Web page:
Imagine being gluten-free at Thanksgiving. It can feel daunting. In the next couple of weeks, we’ll be offering plenty of recipes so that you can feed your gluten-free family or friends. But imagine being gluten-free, dairy-free, and not interested in eating meat on Thanksgiving.
This wild rice salad, the first version of which appeared on our website in 2009, is so full of flavor that you won’t ever think of it as “vegan” or “special food” or “healthy.” It’s just good food, warm and filling on a cold November day. The wild rice clings to the chanterelles, which bounce back against the fork, and the sour cherries add a sweet bite. If you’re the kind of family that likes a wild rice stuffing for Thanksgiving? This could be yours.
Wild Rice Salad
2 cups wild rice
1 teaspoon kosher salt
4 tablespoons olive oil
2 cups fresh chanterelle mushrooms (you can use any mushrooms you like)
1/4 cup fine-diced shallots
1/2 dried sour cherries
1 tablespoon fine-diced tarragon
1 cup toasted cashews
Cooking the wild rice. Put the wild rice into a large saucepan and cover with 6 cups hot water. Add the salt and stir. Set the pan over high heat and bring the water to a boil. Reduce the heat to low. Simmer the rice, covered, until the rice is tender to the teeth, about 45 to 50 minutes. Drain and set aside.
Cooking the mushrooms. Set a large skillet over high heat. Let the pan grow really hot, hot enough that a drop of water sizzles on it. Add the oil. When it swirls in the pan, toss in the chanterelles and cook, stirring, for a few moments. Add the shallots and cook them both, stirring. When the chanterelles are soft and shrunk in size a bit, toss in the tarragon and cook until it releases its fragrance, about 1 minute. Add the cherries and toasted cashews. Cook for a moment, stirring. Add the wild rice and cook until it is heated through.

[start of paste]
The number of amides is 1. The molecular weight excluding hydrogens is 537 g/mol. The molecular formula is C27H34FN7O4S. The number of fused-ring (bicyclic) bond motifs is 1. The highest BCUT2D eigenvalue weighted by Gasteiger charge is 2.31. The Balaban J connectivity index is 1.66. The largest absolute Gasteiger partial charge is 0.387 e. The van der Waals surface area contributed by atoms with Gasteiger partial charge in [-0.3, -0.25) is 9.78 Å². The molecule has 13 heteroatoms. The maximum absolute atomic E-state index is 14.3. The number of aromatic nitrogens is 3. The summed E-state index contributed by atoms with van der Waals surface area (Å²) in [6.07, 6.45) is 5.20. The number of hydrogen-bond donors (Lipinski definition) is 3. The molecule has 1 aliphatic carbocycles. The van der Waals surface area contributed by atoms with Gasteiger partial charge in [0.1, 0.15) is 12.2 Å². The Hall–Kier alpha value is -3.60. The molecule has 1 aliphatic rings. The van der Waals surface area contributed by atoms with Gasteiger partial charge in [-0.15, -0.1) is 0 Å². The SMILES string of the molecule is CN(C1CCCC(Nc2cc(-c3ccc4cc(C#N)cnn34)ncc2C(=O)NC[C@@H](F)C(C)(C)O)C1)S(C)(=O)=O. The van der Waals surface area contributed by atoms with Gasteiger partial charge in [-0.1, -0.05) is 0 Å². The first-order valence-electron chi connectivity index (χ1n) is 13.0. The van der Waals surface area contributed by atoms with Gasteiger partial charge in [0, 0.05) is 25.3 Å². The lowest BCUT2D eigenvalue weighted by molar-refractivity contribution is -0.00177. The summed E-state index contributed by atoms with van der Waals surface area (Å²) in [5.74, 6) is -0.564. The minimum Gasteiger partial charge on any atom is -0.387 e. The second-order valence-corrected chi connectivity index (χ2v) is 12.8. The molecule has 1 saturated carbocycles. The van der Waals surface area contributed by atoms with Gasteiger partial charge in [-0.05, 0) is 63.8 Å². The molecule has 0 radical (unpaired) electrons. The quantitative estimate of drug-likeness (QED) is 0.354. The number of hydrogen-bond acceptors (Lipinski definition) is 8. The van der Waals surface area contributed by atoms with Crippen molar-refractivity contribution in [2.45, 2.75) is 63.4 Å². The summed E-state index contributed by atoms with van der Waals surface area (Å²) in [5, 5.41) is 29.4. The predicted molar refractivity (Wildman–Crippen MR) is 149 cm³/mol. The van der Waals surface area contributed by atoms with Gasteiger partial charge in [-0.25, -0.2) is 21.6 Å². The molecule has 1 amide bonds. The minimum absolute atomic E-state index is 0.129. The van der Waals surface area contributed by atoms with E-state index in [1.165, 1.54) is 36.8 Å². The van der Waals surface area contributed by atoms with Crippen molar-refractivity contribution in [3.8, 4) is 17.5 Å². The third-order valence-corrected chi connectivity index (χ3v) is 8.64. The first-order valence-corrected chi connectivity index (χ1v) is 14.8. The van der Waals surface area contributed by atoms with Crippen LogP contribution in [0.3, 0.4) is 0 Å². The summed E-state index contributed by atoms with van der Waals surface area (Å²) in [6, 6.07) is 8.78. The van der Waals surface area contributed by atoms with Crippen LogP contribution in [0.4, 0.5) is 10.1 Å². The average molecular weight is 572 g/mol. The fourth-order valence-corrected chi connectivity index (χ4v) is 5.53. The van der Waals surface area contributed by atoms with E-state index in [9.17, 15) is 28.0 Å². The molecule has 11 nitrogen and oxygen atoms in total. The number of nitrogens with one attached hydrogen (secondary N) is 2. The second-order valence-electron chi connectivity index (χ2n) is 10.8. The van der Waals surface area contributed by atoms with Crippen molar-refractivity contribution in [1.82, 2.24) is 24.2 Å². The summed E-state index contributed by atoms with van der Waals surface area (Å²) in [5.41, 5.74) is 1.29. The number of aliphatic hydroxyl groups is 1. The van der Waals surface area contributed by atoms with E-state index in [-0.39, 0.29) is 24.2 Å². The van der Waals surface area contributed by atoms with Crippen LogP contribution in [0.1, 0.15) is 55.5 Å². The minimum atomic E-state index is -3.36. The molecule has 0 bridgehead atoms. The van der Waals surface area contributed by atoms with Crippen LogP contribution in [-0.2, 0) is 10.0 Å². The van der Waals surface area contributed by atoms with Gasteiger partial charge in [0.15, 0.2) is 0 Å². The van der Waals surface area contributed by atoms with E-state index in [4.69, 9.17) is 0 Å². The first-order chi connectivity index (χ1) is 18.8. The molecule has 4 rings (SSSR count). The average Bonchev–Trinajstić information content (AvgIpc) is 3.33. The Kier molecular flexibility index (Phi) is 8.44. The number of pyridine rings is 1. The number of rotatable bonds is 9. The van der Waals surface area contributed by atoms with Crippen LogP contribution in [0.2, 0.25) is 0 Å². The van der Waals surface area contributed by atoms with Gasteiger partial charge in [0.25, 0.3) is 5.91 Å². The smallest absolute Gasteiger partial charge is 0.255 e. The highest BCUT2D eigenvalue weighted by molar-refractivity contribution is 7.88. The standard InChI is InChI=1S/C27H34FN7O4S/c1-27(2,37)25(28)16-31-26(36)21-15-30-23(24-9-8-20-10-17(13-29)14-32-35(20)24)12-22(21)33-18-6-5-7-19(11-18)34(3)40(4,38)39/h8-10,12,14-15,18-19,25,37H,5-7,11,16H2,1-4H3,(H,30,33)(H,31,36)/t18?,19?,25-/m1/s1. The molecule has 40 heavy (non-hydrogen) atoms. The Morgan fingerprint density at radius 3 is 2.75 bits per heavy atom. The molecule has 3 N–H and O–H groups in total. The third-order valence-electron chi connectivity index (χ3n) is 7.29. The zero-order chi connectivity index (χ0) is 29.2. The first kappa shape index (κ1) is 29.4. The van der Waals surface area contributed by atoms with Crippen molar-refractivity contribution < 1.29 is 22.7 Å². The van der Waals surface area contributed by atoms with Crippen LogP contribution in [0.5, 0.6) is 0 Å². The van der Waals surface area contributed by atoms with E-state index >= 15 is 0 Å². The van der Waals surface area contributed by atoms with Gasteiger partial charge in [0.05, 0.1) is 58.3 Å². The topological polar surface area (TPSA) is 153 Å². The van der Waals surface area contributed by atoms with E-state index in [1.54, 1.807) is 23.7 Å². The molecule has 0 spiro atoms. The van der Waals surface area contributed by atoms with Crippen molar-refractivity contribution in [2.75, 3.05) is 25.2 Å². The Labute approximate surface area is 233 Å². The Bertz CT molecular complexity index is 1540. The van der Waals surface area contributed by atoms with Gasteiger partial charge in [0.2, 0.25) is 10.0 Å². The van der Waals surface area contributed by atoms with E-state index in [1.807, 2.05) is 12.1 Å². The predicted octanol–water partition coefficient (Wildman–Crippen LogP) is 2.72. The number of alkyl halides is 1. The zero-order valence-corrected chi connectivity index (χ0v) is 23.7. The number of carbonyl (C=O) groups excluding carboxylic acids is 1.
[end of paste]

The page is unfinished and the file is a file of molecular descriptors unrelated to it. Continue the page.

Serve the salad warm.
We didn’t need vinaigrette with this. However, if you find you want a bit more bite, we suggest a lemon vinaigrette with this salad.
1 1/2 cups raw cashews
1/2 t salt
2 ounces fresh lemon juice (about 1 large lemon)
about 3/4 cup water
Cover the cashews with water and let them soak overnight.
In the morning, drain the water from the softened cashews. Put them into a food processor, along with the salt and lemon juice. (We liked this lemony. If you want to mask the taste more, use less lemon juice.) Twirl it all up, pouring in the fresh water until the “cream” has reached your desired consistency. Refrigerate it for a few hours to let it thicken even more.
You can make the cashew cream up to three days in advance. It does thicken the longer it stays in the refrigerator so be aware of that. At first, it’s thick but pourable. This is when use it anywhere you might use heavy cream. As it thickens, it becomes more like the consistency of sour cream, which is how we use it here.
You can find more of Shauna and Danny’s recipes, essays, photographs and words of comfort about living gluten-free at Gluten-Free Girl and the Chef. Shauna shares food ideas and answers questions on Twitter. She also pins photographs and recipes on Pinterest and Foodily. There’s a great community at the Facebook fan page for Gluten-Free Girl and the Chef.